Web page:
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Power Trip has built up a pretty good buzz across two albums now, and with good reason: Their crossover thrash aesthetic, though almost wholly borrowed from style titans like DRI and Cro-Mags, is just so damned fun that it’s nearly irresistible. Balancing the line between a more technical thrashing style and swaggering hardcore beatdowns, the riffs are catchy and concise, and vocalist Riley Gale spits his lyrics with palpable passion. Earlier album Manifest Decimation was a strong opening statement, but Nightmare Logic exceeds it in almost every factor, most notably in quality songs, with the appropriately swinging “Executioner’s Tax (Swing Of The Axe)” and the driving “Waiting Around To Die” foremost among them. (The latter is regrettably not a cover of Townes Van Zandt’s masterpiece of the same title.) Retro-thrash has long been over, but to dismiss any band mining thrash’s glory days for current inspiration is tossing babies and bathwater – Power Trip’s sound may be decades old, but their energy is very much here and now, and Nightmare Logic brings that energy in spades.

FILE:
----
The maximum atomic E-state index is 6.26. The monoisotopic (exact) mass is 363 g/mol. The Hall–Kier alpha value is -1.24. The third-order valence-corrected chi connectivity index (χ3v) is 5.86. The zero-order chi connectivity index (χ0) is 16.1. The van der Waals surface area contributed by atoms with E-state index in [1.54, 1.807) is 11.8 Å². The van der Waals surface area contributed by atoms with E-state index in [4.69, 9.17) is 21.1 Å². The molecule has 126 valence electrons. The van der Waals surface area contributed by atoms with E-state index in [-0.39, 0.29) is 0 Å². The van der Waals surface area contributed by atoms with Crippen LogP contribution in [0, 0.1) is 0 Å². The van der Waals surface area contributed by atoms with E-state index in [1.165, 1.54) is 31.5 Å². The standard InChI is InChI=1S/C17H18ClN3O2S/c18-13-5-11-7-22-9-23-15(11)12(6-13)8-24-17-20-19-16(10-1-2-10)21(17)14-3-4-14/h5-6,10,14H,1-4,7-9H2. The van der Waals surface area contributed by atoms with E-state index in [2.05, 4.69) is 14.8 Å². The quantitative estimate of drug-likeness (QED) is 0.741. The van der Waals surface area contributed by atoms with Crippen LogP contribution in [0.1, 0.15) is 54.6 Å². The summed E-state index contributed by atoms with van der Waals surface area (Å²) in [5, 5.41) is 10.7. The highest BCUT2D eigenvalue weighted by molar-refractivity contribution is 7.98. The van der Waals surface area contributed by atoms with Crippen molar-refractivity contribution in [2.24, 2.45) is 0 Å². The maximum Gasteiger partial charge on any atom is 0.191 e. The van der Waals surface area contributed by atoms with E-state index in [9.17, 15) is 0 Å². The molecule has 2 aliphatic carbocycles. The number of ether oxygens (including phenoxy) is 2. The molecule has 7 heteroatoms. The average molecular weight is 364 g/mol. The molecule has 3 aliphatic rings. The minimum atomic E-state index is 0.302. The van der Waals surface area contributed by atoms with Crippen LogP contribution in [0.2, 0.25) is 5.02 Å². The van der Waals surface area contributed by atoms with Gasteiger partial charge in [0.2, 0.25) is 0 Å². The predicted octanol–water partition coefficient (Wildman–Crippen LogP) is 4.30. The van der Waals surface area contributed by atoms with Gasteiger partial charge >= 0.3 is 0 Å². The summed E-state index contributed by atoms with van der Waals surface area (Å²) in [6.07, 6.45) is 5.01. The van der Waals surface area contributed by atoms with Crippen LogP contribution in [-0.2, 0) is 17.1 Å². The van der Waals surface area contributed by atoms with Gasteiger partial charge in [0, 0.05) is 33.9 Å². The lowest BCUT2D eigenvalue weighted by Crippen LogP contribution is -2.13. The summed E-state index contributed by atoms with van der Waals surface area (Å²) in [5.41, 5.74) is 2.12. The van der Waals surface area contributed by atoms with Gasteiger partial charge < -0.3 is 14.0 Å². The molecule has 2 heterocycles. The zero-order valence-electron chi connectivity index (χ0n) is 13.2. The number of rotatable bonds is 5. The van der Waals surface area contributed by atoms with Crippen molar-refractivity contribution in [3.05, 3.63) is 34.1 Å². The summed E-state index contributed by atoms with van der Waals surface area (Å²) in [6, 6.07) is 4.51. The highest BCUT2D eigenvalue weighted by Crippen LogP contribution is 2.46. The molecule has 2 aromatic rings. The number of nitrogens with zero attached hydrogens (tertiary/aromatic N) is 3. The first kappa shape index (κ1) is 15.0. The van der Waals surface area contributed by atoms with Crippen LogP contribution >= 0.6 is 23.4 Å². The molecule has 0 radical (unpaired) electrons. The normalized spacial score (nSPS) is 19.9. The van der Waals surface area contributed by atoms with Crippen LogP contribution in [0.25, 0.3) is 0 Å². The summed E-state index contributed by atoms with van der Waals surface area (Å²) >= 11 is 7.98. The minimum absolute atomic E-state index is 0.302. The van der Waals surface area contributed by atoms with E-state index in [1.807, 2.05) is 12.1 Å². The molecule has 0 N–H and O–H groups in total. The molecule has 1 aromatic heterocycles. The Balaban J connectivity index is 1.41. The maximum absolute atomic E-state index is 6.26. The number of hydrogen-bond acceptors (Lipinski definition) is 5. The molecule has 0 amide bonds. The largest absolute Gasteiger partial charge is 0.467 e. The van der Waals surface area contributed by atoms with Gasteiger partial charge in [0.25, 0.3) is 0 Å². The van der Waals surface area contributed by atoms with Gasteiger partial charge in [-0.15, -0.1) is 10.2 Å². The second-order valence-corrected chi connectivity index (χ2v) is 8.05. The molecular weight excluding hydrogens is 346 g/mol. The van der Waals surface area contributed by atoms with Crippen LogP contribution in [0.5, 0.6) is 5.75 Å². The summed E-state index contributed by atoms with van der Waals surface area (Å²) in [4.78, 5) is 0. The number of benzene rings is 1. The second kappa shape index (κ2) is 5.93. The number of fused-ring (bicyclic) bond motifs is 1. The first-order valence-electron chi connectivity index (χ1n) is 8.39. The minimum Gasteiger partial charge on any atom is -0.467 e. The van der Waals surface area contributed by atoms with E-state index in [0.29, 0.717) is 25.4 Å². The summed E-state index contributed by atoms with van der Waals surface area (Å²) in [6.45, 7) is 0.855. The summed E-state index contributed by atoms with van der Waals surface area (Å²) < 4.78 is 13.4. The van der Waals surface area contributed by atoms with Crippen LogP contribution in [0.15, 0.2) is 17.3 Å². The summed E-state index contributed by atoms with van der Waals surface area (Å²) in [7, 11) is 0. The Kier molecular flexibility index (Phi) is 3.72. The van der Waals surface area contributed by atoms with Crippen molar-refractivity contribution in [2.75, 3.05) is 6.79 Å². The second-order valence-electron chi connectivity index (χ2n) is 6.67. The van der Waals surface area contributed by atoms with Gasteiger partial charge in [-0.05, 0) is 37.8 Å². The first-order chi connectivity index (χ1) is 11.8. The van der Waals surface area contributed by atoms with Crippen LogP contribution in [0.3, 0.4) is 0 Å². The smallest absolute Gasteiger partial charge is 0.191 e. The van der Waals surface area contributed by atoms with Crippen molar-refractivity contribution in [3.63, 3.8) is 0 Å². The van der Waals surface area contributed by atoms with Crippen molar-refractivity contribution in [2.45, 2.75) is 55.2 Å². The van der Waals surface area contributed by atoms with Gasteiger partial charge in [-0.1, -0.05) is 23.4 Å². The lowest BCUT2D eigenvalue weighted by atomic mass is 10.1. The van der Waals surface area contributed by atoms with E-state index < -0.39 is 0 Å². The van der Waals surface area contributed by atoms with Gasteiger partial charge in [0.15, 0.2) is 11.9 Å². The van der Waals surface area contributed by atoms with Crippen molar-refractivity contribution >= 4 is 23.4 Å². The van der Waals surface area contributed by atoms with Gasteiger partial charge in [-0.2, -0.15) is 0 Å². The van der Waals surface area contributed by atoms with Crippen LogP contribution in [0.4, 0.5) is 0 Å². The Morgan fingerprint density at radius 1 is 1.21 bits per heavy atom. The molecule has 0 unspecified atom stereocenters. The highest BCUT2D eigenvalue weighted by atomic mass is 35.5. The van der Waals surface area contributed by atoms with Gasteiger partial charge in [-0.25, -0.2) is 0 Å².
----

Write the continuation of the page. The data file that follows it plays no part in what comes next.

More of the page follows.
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Recorded (mostly) way back in 1993, Lubricant’s early material represented a snapshot of the beginnings of death metal in Finland. Somewhere between Adramelech and Convulse, Lubricant weave jagged, edgy riffs with hypnotic, swirling rhythms hammering away behind them along with plenty of brave experimentation (like the straight punk in “Laceration of Vasoconstrictive Emotion”). Swallow This represents a compilation of their early (aka vintage, artisanal, organic and other Brooklyn words) material. Existing briefly between 1990 and 1994, Lubricant certainly made an impact, helping to pioneer what would become the instantly recognizable Finnish death metal sound. Combining a demo and an EP (Swallow The Symmetric Swab and Nookleptia) Swallow Thisprovides death metal with all the Finnish bluster, intrigue, croaking vocals, sizzling tweeters and booming subs. I heartily endorse, recommend and implore you to absorb this release. Oh, and theoretically they are back together.


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Is this an Exhumed demo tape? Also, timely title reference. Be on the lookout for Basement Torture Killings‘ follow-up Do I Make You Muuurdery? Standard death/thrash/grind complete with dual vocals, semi-coherent solos, and the other stock elements of a band. This gets pretty listenable towards the final couple of tracks, which makes me wonder if there would have been a good album hiding here at twice the amount of songs. As it stands, hard pass.